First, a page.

The one who wanted more representation

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18. 13 . Growing up, I had a difficult time identifying with someone who looked like me and who also did cool stuff. Well, apart from my mum. My mum encouraged me from a very early age to do as many things as I wanted and that fostered my creativity. I was writing all the time, playing tennis, I was also into music. Yet, the reality is that these are fields where you do not see many people of colour represented. Those people constitute a minority in those fields indeed, but hey, this is the chicken and eggs story : It is the chicken and eggs story – yes there are less people in these fields which may explain why they are underrepresented – but it is also because of this underrepresentation that people of colour lose the motivation to get into these fields!
But if you had more people of minority groups represented, this would change the dynamics because people from minorities could think – this is something that I can also achieve!
I do not like the word ‘positive discrimination’ but I am in for putting quotas. Whether that applies to women or people of minority groups. I am in peace with the fact that equality may not be something I see in my lifetime, but I want our future generations to live it.
No. I do not see this as taking away an opportunity from another. I see this as giving opportunities to people who have been struggling more than others have – let it be women, people of colour, people from the LGBTI community, and many others. The struggle that people from these groups can go through are under no circumstance comparable to the struggles that a white person, for example, may face.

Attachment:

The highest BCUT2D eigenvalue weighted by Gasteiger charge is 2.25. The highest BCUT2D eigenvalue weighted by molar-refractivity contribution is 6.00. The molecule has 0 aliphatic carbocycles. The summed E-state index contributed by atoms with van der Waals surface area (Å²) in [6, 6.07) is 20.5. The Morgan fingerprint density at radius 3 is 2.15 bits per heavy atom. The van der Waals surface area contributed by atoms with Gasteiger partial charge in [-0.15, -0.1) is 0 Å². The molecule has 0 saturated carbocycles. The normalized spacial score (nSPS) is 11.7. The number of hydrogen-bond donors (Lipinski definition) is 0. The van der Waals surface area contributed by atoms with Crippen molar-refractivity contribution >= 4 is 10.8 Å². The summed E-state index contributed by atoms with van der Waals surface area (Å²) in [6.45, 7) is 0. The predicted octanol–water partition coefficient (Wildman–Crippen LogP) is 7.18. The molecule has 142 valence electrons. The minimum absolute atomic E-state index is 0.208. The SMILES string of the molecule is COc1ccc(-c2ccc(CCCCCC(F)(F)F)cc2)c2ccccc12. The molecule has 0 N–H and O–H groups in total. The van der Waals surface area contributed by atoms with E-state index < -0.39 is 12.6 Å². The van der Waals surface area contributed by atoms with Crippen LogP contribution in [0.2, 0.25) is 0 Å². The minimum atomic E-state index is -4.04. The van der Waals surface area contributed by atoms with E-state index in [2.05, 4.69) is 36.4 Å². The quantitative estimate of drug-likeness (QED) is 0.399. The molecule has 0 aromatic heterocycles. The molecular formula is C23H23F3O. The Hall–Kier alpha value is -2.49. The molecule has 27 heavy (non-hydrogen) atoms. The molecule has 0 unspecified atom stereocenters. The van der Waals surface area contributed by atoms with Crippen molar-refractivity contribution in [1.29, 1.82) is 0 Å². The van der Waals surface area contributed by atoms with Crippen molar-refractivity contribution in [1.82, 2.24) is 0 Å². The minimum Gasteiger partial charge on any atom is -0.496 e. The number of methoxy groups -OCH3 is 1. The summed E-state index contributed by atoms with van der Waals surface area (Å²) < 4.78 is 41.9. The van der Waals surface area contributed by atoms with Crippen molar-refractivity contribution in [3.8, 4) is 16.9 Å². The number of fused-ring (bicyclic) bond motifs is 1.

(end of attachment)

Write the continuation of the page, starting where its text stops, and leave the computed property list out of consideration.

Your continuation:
Do I live racism on a daily basis? Casual racism most definitely. Like, when people ask me where I am “really from“ after I reply France. I am very proud of being a black woman. What I want is to present other black women or other people from minorities, with a positive representation.
So what we do through our podcast is – finding examples of success stories from women of colour, who have not necessarily made it to mainstream media.
We want to find women that do really cool stuff – maybe they own a wine bar, maybe they work in the media, maybe they work in politics, maybe they write books. We want to give them visibility so that others anywhere in Europe or the world, can relate to them. This is not something I had, when growing up.

Sarah works on promotional campaigns for the EU and also co-created, alongside Sara, a podcast about representation and allyship called Vocalaboutit.
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